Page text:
What is a Manifestation Determination Review (MDR)?

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The manifestation determination review (MDR) team is the same as your IEP (Individualized Education Program) team. The team decides if the behavior that caused the suspension was a because of your child’s disability. When the school wants to remove your child to a different placement a manifestation determination review (MDR) must be held. Removals that are a change of placement are for more than ten days in a row or a series of short-term removals that show a pattern of behavior.

The team must consider all important information, including evaluations, your input, your child’s IEP and placement including behavioral intervention plans (BIP), related services, and other supports. The team must decide if:

  1. Your child’s behavior was caused by, or had a direct relationship to their disability; or
  2. The behavior was a direct result of the school district’s failure to follow the IEP

This meeting typically happens if your child has been expelled or suspended out of school for more than 10 days. Whole days and partial days count as part of these 10 days.

The meeting must happen within 10 school days of when the school decided to suspend your child. The school must let you know about the meeting.

The team will decide whether the behavior was or was not related to your child’s disability. The team will also determine whether the school failed to follow the IEP.

If the team decides that the behavior was related to the disability, your child will return to the same placement, and the school will:

  • Not continue with the suspension or expulsion
  • Conduct a functional behavioral assessment (FBA)
  • Change your child’s behavioral intervention plan (BIP) or make a BIP for your child if they do not have one.

The team might also decide that your child’s behavior was not related to their disability. If this happens, they can continue with the suspension. Your permission is not required for this to happen. However, your child still needs to get all the services from their IEP and BIP during the time that they are in a different setting. You can still ask for the BIP or other parts of the IEP document to be reviewed. Your child will receive the same discipline measures that the school would give to a child without a disability. This could include sending your child to another setting called an interim alternative educational setting. This cannot be for more than 186 school days.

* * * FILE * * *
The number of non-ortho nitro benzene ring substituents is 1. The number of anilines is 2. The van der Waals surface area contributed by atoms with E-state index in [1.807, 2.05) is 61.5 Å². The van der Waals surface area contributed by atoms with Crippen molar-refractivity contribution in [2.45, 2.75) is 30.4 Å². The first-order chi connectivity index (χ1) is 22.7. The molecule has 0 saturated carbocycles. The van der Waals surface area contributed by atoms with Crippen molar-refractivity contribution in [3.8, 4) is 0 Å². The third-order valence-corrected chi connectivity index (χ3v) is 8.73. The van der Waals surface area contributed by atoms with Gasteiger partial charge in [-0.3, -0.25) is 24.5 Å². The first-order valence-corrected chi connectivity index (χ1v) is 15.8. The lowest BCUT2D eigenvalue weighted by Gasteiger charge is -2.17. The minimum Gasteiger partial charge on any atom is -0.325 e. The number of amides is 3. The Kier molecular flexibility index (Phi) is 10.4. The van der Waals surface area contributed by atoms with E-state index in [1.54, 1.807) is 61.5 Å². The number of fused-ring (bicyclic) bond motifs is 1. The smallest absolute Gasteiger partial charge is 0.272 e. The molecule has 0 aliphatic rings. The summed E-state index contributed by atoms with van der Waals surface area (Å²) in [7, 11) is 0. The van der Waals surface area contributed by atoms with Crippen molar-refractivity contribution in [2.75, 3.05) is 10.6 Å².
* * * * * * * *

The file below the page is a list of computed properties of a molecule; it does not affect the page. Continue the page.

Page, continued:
There are times when it does not matter if a behavior was related to your child’s disability. In these situations, your child can be taken out of the place where they usually learn and put into a new setting for up to 45 school days. This is called an interim alternative educational setting. These situations are:

  • Your child brings a weapon to school or to a school activity
  • Your child has or uses illegal drugs at school or at a school activity
  • Your child seriously injured someone else at school or at a school activity

If the school believes your child is a danger to self or others, they cannot take your child out of their current educational setting without the decision of a hearing officer. This decision must come through a due process hearing. You can attend the hearing and make your points. If you disagree, you can provide your facts.

If you do not agree with the decision that was made at an MDR team meeting or with the placement to an interim alternative education placement, you can appeal. To do this, you must request a due process hearing. Your child will stay in the alternative setting until a decision is made or the suspension is done. See the Dispute Resolution link below.

Sources & Additional Resources:

Kansas Special Education Process Handbook, Chapter 13. Kansas State Department of Education.

Dispute Resolution. Kansas State Department of Education.

Disclaimer: This fact sheet is not intended to provide specific legal advice. If you need legal advice, please contact an attorney. Only an attorney can give you specific legal advice based on your particular situation. We try to update our materials regularly, but the law can change frequently. This publication is based on the law at the time that it was written. Future changes in the law could make information in this fact sheet inaccurate.